In the spotlight: Eld’s Deer
Terug

In the spotlight: Eld’s Deer

Monday, 29 August 2016
In the spotlight: Eld’s Deer

There are roughly fifty species of deer in the world. These species are spread across Europe, Asia, the Americas, and a very small region of North Africa, where red deer can be found. Eld’s deer is a species from southeast Asia and the subspecies found at the Royal Burgers’ Zoo, called the Burmese brown-antlered deer, originally comes from Myanmar.

Four species

There a four species of deer in total at the Burgers’ Zoo. In the Burgers’ Rimba, these are the muntjacs, the Indian hog deer, and the Eld’s deer. These deer species are found in the forests, grasslands, and sometimes even the swamps of Asia. In Arnhem, they share their quarters with southern pig-tailed macaques, siamangs, and bantengs. The fourth species of deer is located across from the entrance to the Burgers’ Rimba. This is the Finnish forest reindeer, which is native to not only Finland, but Russia as well.  

Antlers

Deer are often known for their antlers. In most species, only males have antlers and this applies to Eld’s deer as well. They use these antlers to impress other deer and to drive off potential rivals. After rutting season, which runs from February to May for Eld’s deer, the males lose their antlers. As for reindeer, including the Finnish forest reindeer at Burgers’ Zoo, both males and females have antlers. However, it should be noted that the antlers of males are larger, more imposing, and just a bit heavier. Finnish forest reindeer females use their antlers primarily to compete for food during the winter.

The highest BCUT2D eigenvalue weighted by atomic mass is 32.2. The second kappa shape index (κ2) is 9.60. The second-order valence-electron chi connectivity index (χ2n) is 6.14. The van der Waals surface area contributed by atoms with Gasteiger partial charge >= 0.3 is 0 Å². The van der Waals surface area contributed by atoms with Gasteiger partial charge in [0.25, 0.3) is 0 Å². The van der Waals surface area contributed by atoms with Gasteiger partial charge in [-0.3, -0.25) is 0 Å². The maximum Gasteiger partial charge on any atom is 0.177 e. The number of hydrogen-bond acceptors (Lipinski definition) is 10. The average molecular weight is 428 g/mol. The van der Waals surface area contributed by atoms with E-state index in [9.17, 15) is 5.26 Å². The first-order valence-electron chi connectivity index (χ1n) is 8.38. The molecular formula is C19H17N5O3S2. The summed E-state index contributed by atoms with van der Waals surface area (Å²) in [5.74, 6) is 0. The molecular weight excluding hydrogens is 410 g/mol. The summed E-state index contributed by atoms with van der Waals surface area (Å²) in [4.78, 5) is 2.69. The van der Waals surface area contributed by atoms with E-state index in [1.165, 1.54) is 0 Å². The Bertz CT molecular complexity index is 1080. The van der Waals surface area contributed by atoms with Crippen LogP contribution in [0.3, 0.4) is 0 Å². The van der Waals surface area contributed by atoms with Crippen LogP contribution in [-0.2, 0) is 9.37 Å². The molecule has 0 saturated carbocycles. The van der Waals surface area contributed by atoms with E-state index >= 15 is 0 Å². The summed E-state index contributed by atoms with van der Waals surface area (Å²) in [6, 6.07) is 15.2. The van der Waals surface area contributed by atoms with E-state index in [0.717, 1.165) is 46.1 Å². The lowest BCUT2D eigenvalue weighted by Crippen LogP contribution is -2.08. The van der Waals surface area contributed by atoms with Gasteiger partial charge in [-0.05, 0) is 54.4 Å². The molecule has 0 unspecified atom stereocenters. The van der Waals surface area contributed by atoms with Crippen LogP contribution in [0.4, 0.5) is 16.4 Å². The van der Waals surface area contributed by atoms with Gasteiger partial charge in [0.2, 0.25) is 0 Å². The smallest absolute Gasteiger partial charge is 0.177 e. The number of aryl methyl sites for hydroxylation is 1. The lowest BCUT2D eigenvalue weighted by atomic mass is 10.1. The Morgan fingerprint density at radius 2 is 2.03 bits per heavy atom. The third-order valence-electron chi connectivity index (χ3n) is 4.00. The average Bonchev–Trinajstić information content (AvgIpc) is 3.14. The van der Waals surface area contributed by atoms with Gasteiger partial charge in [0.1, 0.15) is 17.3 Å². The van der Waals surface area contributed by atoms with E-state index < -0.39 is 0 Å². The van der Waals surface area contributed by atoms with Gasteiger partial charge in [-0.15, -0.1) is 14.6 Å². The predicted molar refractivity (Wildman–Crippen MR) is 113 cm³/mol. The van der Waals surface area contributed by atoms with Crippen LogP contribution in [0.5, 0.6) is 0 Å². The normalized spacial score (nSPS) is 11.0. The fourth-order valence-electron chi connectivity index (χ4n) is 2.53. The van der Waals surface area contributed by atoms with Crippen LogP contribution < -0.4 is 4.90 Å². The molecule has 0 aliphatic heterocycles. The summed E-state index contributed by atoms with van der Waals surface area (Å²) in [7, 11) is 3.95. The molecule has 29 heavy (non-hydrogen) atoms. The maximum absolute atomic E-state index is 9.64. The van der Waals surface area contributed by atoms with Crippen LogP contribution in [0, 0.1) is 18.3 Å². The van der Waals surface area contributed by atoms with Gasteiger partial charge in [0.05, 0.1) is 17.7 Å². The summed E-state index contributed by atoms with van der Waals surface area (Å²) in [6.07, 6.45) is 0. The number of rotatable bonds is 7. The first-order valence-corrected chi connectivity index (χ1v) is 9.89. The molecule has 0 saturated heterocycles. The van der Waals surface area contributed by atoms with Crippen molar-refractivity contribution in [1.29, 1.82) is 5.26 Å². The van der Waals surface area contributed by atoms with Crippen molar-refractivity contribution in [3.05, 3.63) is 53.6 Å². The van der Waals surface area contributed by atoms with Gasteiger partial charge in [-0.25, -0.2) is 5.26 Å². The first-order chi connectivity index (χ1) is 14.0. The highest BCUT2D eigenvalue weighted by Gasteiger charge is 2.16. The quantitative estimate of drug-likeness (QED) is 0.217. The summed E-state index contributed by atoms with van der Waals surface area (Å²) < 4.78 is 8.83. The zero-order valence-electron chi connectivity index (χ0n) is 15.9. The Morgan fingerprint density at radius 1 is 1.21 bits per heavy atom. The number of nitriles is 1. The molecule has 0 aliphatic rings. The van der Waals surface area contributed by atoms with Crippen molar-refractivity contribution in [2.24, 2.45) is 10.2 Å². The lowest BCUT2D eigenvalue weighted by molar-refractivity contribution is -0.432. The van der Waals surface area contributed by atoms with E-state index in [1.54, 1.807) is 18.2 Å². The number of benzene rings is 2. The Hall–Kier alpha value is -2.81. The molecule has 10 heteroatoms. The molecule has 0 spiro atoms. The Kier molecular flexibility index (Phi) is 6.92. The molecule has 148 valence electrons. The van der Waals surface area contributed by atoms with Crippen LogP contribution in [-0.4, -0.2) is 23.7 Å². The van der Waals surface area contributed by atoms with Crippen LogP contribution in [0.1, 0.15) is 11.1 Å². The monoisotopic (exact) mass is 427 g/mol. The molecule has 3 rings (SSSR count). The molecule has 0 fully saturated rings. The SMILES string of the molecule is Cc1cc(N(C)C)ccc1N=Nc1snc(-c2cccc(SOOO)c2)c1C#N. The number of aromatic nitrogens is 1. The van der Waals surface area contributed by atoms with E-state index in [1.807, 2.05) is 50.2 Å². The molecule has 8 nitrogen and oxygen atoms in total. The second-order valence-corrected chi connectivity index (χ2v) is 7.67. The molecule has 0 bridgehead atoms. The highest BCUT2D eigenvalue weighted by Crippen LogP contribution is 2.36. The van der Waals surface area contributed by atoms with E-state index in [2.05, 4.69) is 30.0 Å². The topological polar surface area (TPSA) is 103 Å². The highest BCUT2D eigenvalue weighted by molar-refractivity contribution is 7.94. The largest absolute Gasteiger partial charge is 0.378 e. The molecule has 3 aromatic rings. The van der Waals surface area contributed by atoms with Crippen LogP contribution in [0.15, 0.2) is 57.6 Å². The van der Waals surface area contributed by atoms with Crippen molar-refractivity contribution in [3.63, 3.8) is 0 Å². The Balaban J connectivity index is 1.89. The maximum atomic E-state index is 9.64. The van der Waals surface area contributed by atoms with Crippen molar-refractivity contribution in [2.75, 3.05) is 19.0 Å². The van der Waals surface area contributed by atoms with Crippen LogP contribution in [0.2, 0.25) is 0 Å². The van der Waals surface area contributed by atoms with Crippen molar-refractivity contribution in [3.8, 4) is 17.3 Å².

Great at lying (down)

Eld’s deer are great at lying down. That is to say, they spend their first days of life lying motionless in the nearby overgrowth, camouflaged by their spotted fur. After about ten days or so, young Eld’s deer begin to eat grass and after roughly a month, begin following their mother. This is also the reason why the animals at the Burgers’ Zoo are returned to Burgers’ Rimba about four to five weeks after the last member of the litter has been born. The young must first be able to walk along with their mother.

Comments


More news


Manatee calf expected in Arnhem

Manatee calf expected in Arnhem

Thursday, 10 January 2019

The 5.5-year-old female Caribbean manatee which lives together with a 17-year-old male in the Mangrove of Royal Burgers' Zoo is pregnant. Biologists and animal caretakers of the Arnhem Zoo expect the birth to take place in January or February 2019.

Read more
World first for Burgers' Ocean: Successful use of contraception in fish

World first for Burgers' Ocean: Successful use of contraception in fish

Monday, 17 December 2018

Biologist Max Janse and veterinarian Henk Luten of Royal Burgers’ Zoo in Arnhem have, for the first time in the world, successfully applied contraception to a fish species. On Monday 17 December 2018, the renowned scientific journal of Fish Biology will publish an article about the remarkable feat that has ground-breaking consequences for the international breeding programmes of fish species.

Read more

We use cookies for an optimal experience on this site.

Ok Privacy statement